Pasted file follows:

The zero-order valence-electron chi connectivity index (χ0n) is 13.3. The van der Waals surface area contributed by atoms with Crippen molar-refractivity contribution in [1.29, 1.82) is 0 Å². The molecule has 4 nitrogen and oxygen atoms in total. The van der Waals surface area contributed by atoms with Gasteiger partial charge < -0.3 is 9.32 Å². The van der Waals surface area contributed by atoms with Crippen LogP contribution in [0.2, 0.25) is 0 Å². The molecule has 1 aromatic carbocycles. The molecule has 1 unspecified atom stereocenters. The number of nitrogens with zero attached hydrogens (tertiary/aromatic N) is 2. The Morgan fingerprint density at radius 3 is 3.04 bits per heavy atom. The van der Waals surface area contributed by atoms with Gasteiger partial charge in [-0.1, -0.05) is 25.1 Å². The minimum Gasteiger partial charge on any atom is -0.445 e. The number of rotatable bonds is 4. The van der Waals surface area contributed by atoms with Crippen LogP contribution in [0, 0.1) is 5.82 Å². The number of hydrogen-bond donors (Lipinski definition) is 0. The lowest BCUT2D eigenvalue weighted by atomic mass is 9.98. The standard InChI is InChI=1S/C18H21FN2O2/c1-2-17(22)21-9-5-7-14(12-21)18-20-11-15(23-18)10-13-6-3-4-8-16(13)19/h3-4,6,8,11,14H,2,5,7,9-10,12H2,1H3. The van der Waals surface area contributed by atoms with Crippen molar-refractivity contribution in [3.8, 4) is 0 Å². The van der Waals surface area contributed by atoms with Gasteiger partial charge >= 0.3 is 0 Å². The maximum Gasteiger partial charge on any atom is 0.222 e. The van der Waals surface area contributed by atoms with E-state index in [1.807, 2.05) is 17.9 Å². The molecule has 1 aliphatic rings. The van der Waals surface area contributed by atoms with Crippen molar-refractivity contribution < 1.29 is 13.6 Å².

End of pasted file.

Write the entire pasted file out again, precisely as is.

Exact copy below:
The zero-order valence-electron chi connectivity index (χ0n) is 13.3. The van der Waals surface area contributed by atoms with Crippen molar-refractivity contribution in [1.29, 1.82) is 0 Å². The molecule has 4 nitrogen and oxygen atoms in total. The van der Waals surface area contributed by atoms with Gasteiger partial charge < -0.3 is 9.32 Å². The van der Waals surface area contributed by atoms with Crippen LogP contribution in [0.2, 0.25) is 0 Å². The molecule has 1 aromatic carbocycles. The molecule has 1 unspecified atom stereocenters. The number of nitrogens with zero attached hydrogens (tertiary/aromatic N) is 2. The Morgan fingerprint density at radius 3 is 3.04 bits per heavy atom. The van der Waals surface area contributed by atoms with Gasteiger partial charge in [-0.1, -0.05) is 25.1 Å². The minimum Gasteiger partial charge on any atom is -0.445 e. The number of rotatable bonds is 4. The van der Waals surface area contributed by atoms with Crippen LogP contribution in [0, 0.1) is 5.82 Å². The number of hydrogen-bond donors (Lipinski definition) is 0. The lowest BCUT2D eigenvalue weighted by atomic mass is 9.98. The standard InChI is InChI=1S/C18H21FN2O2/c1-2-17(22)21-9-5-7-14(12-21)18-20-11-15(23-18)10-13-6-3-4-8-16(13)19/h3-4,6,8,11,14H,2,5,7,9-10,12H2,1H3. The van der Waals surface area contributed by atoms with Crippen molar-refractivity contribution in [3.8, 4) is 0 Å². The van der Waals surface area contributed by atoms with Gasteiger partial charge >= 0.3 is 0 Å². The maximum Gasteiger partial charge on any atom is 0.222 e. The van der Waals surface area contributed by atoms with E-state index in [1.807, 2.05) is 17.9 Å². The molecule has 1 aliphatic rings. The van der Waals surface area contributed by atoms with Crippen molar-refractivity contribution < 1.29 is 13.6 Å².